19. 19. What pot-holes to expect? <ul><li>More proliferation </li></ul><ul><li>More fragmentation </li></ul><ul><li>Knowable unknowns </li></ul><ul><li>Where’s the data? </li></ul><ul><li>Irresponsibility </li></ul><ul><li>Work smarter, not harder... and other cliches </li></ul>
  20. 20. <ul><li>What is the status of your capability in the following areas? </li></ul>Reality check
  21. 21. On fire fighting and fire extinguishers
  22. 22. Risk sensitivity/Management & technology capability
  23. 23. Integration and Co-ordination are Key – but there’s still a way to go!
  24. 24. So, where to start? <ul><li>Security exists to enable business </li></ul><ul><li>Make ownership, not buy-in, the first step </li></ul><ul><li>Balance trust with prevention </li></ul><ul><ul><li>Awareness training </li></ul></ul><ul><ul><li>Acceptable behaviour </li></ul></ul><ul><ul><li>Enforceable policy </li></ul></ul><ul><li>Risk mitigation with eyes wide open, not blinkered avoidance </li></ul>
  25. 25. Thank You Jon Collins, Managing Director Freeform Dynamics Ltd [email_address] March 2010 www.freeformdynamics.com

Editor's Notes

  • Technology Convergence/Divergence and the Changing Face of Security Whether or not you believe that IT is experiencing a revolution, it is clear that a number the fundamentals of how the IT infrastructure is built are changing. Server and storage virtualisation, cloud-based delivery models, data centre convergence onto 10 Gigabit Ethernet and the unification of voice communications mechanisms are all symptomatic of this. But IT is a two-edged sword: with every innovation come a new set of risks to be mitigated, holes to be filled, policies to be set and compliance objectives to be stuck to. In the face of such rapid change, how exactly should organizations large and small be thinking about security? What are the pot-holes along the road, and how can they be avoided?
  • This presentation is aimed at Emulex channel partners. Understand that the theme is convergence and what it enables – so this presentation takes the top-down view of what’s driving needs. First thing that needs to be mentioned is the downturn.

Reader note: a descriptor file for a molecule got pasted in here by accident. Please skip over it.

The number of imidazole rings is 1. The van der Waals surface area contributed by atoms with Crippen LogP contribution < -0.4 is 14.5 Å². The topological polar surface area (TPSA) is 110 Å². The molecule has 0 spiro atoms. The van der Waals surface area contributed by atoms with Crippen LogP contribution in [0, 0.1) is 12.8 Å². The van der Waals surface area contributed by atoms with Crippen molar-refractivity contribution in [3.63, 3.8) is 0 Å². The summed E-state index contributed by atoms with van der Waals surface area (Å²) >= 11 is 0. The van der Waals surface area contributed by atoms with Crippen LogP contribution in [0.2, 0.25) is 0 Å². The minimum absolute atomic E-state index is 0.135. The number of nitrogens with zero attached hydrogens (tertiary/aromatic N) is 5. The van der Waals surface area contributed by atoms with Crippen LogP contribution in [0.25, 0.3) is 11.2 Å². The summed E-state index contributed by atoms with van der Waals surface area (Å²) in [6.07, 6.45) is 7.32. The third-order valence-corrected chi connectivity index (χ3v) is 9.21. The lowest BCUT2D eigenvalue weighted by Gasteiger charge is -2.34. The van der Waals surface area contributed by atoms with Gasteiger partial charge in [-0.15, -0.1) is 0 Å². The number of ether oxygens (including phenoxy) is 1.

• That’ll be a storage issue then 
  • Introduce Fortress IT Attack vectors are evolving from individual targets to more complex ways of getting round protection At same time. Attackers are moving to a more organised state – criminal activity driven BUT Organisations are looking to deperimeterise – how to square that?
  • Are we really any better off when we respond to technology hype?
  • Note however that while many organisations may be deploying virtualisation, that may only be for a minority of servers. We’re still in the pilot phase, and knowledge levels are low.
  • Early adopter experiences are not that common for broader use of server virtualisation. But what’s clear is that scaling is a big issue – storage and networking bottlenecks are quickly reached.
  • In practical terms – this means the adoption of 10GBaseT. It solves the problems – or acts as a catalyst to do so
  • Bluntly, are we recreating the mainframe? Ideally, the answer would be yes – as the mainframe had plenty of good things. However one thing it didn’t bring was the kind of flexibility we have grown used to in distributed architectures. IT therefore becomes more and more about dealing with the white space between the components
  • Services lead to service delivery, service contracts etc
  • Perhaps the answer lies in a more integrated view of security